Why Imran Khan has disappeared from Pakistan’s media | Sunday Observer

Why Imran Khan has disappeared from Pakistan’s media

11 June, 2023
The arrest of Imran Khan sparked widespread protests, as well as violence and anger directed at the military
The arrest of Imran Khan sparked widespread protests, as well as violence and anger directed at the military

It was a surreal moment. On Tuesday night during his live TV show, Pakistani anchor Kashif Abbasi was talking about a legal petition filed by a lawyer against former prime minister Imran Khan.

Mr Abbasi says his name, then stops himself: “He filed an application under article six against Imran Khan… I apologise, against the chairman of Pakistan Tehreek-e Insaf.”

We tried to speak to Mr Abbasi, but he did not get back to us.

Over the last week, you will have struggled to hear Imran Khan’s name or see his picture on Pakistan’s media.

His arrest a month ago on corruption charges is the backdrop to this crackdown. When Mr Khan was taken from a court complex in Islamabad on 9 May, protests were sparked around the country. Some protested peacefully, but there was also violence.

Military buildings including the home of the most senior military commander in Lahore were attacked. The police arrested thousands of Khan supporters and the military have said they intend to try the alleged perpetrators of the attacks in military courts, something human rights groups including Amnesty International have said is against international law. On 31 May, Pakistan’s media regulator Pemra sent out a directive to Pakistan’s news channels. After mentioning the events of 9 May, the directive reminds media channels that they must refrain from providing airtime to individuals who propagate hate speech. There is no mention of Imran Khan’s name in the directive, but we have spoken to several individuals at different TV stations who told us that the message had been conveyed in clear terms to their channels.

Imran Khan’s name should not be mentioned, his picture not shown, his voice not heard, even a mention on the channels’ ticker tapes was not allowed, they told us. If there was any need to mention him, Mr Khan should only be referred to by his title, the chairman of his party, the PTI.

Two sources told the BBC that they had spoken directly to the owners of the TV channels they work for. They say the owners had been called into a meeting with senior officials from the military and intelligence services who told the channels in clear terms what was expected.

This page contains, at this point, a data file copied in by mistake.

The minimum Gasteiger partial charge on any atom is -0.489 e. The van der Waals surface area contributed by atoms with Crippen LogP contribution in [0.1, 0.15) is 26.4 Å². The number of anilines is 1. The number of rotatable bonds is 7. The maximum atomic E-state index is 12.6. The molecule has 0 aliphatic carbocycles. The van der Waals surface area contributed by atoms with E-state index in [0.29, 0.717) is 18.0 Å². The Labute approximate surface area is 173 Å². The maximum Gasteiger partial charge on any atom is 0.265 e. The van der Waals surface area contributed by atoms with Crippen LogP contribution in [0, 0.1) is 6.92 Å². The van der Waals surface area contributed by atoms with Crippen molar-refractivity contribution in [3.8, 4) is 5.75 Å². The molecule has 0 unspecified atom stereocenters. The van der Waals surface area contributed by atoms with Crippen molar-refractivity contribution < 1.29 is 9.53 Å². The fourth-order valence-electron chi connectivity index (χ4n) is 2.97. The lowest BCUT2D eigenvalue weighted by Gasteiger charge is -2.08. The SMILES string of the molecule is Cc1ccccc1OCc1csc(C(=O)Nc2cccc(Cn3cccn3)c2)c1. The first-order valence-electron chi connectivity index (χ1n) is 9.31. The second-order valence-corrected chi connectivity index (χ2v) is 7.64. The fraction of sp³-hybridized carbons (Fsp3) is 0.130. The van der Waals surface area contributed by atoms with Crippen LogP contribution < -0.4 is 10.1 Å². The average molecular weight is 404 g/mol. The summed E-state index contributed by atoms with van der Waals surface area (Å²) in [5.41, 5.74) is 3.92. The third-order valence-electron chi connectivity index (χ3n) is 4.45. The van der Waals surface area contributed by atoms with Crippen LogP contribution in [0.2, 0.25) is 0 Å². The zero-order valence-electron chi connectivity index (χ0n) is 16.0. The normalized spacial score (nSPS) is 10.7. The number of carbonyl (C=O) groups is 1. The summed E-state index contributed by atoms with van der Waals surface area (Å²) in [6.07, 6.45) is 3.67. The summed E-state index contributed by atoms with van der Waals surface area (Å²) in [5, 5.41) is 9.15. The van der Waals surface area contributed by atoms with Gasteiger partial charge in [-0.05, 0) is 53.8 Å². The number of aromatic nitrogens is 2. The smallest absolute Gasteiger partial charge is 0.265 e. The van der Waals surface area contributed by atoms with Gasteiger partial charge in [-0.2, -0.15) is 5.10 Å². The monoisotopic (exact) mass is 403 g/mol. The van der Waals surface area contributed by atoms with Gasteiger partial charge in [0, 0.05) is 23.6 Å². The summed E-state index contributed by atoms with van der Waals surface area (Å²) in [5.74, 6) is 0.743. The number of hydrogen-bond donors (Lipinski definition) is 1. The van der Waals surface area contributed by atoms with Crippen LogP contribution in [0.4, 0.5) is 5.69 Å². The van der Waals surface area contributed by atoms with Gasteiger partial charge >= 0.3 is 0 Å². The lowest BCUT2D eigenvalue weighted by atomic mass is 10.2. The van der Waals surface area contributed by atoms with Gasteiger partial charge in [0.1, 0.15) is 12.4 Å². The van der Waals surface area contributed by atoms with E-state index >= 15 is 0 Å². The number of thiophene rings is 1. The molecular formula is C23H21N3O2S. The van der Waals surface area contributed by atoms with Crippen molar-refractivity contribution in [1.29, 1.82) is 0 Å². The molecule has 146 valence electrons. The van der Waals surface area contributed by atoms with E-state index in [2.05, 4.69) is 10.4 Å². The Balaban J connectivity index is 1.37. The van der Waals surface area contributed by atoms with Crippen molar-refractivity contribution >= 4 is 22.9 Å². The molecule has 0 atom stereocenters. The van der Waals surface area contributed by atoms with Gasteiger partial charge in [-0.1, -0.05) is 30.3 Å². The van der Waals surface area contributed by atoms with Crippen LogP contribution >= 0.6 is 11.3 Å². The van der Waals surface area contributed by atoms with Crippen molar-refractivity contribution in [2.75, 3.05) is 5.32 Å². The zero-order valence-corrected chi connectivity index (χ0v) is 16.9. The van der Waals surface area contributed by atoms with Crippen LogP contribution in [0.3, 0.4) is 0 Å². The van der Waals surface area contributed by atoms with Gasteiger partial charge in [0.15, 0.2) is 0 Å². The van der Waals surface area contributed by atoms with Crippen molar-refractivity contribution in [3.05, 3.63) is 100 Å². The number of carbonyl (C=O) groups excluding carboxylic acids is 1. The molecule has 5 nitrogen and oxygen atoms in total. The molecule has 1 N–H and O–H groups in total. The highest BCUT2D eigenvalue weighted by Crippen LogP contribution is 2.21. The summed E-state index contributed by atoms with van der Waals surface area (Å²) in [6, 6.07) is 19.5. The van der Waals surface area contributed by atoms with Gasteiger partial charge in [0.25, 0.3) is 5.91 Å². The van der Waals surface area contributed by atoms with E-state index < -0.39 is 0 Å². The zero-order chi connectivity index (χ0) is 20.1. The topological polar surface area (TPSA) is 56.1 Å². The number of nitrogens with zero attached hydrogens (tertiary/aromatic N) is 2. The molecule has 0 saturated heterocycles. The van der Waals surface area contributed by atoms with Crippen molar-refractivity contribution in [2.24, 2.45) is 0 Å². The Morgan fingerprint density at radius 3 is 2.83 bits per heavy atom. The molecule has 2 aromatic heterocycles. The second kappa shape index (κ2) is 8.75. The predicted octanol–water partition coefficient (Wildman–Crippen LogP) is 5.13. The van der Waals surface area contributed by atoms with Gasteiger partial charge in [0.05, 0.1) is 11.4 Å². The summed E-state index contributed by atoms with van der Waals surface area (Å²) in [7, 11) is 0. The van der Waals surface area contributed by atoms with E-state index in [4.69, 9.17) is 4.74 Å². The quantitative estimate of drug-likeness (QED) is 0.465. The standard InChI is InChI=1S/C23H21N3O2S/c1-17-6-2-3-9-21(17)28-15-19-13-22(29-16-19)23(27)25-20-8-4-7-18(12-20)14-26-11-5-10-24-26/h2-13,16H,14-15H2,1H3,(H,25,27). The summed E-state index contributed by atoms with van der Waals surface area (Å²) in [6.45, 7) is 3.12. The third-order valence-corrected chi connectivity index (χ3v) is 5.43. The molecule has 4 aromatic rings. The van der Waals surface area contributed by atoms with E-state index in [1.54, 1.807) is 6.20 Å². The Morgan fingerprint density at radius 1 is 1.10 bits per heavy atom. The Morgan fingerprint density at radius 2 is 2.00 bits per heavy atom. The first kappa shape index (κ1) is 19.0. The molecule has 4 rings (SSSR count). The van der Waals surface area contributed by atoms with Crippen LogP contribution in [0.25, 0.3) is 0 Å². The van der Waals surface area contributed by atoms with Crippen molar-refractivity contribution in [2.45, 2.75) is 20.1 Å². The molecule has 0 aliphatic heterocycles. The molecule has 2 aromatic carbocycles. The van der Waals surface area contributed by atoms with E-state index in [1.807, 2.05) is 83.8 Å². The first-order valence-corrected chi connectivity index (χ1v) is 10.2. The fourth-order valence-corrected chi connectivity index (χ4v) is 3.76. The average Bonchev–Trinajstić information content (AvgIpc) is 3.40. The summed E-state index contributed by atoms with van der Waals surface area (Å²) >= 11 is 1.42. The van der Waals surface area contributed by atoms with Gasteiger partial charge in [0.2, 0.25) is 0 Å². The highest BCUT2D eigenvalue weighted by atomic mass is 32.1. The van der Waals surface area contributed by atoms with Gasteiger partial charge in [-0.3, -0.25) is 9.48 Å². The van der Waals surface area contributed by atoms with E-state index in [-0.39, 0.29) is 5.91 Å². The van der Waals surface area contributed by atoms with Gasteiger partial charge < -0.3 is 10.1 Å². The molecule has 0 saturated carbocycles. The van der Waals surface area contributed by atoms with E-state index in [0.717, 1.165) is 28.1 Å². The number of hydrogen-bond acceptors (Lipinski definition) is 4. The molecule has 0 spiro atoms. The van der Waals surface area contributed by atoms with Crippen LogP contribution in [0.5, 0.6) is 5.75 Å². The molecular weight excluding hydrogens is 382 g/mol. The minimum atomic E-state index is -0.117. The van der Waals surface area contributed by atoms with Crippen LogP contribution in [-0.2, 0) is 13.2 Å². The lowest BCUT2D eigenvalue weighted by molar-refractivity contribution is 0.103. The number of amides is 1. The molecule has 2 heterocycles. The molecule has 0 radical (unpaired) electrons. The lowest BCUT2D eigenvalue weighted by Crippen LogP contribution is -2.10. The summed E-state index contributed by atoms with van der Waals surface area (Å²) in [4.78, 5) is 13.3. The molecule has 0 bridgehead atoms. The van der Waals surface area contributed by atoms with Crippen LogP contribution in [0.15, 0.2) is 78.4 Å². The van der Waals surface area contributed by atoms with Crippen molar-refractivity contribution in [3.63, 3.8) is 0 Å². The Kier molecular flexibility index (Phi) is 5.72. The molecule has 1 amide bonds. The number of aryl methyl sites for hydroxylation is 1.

“They were told you will not run any news that bears his name and if you do you will be responsible,” says one source who works in Pakistan TV. All contributors from the media spoke to us on condition of anonymity.


The BBC has approached the army for a response, but has not yet heard back from them. Pemra’s director general confirmed that they had issued the directive but said that no instruction was given to news channels to stop mentioning Imran Khan.

It’s not the first time that a politician has been subject to a ban; during Imran Khan’s time in power, his political opponent Nawaz Sharif’s speeches were banned.

“Censorship has always been there in some way or another in Pakistan,” one journalist told me. “I used to get calls from the ISPR [the military’s press wing] saying there would be consequences about talking critically about Imran Khan.

“Back then we struggled to find opposition leaders to speak to because they were in jail. Now we struggle to have someone on from the PTI. The major difference between Khan’s tenure and now is that now they have this justification of the 9 May violence.”

Those in the media spoke to us about how this policy could affect their channels.

“The top channels here said: ‘How are you going to manage this?’ The fear is that the channels will lose credibility sooner rather than later if they are not showing any news about the PTI and pushing government press conferences.

“A very large number of people also watch TV because they want to get news about Imran Khan. The day he was arrested, the viewership was incredibly high.”

After being arrested then released, many of the PTI’s senior leadership announced they were leaving the party. The limits on the media are just the latest attempt to reduce Imran Khan’s influence before an election due later this year. There are some who disagree with the way that this has been portrayed. – BBC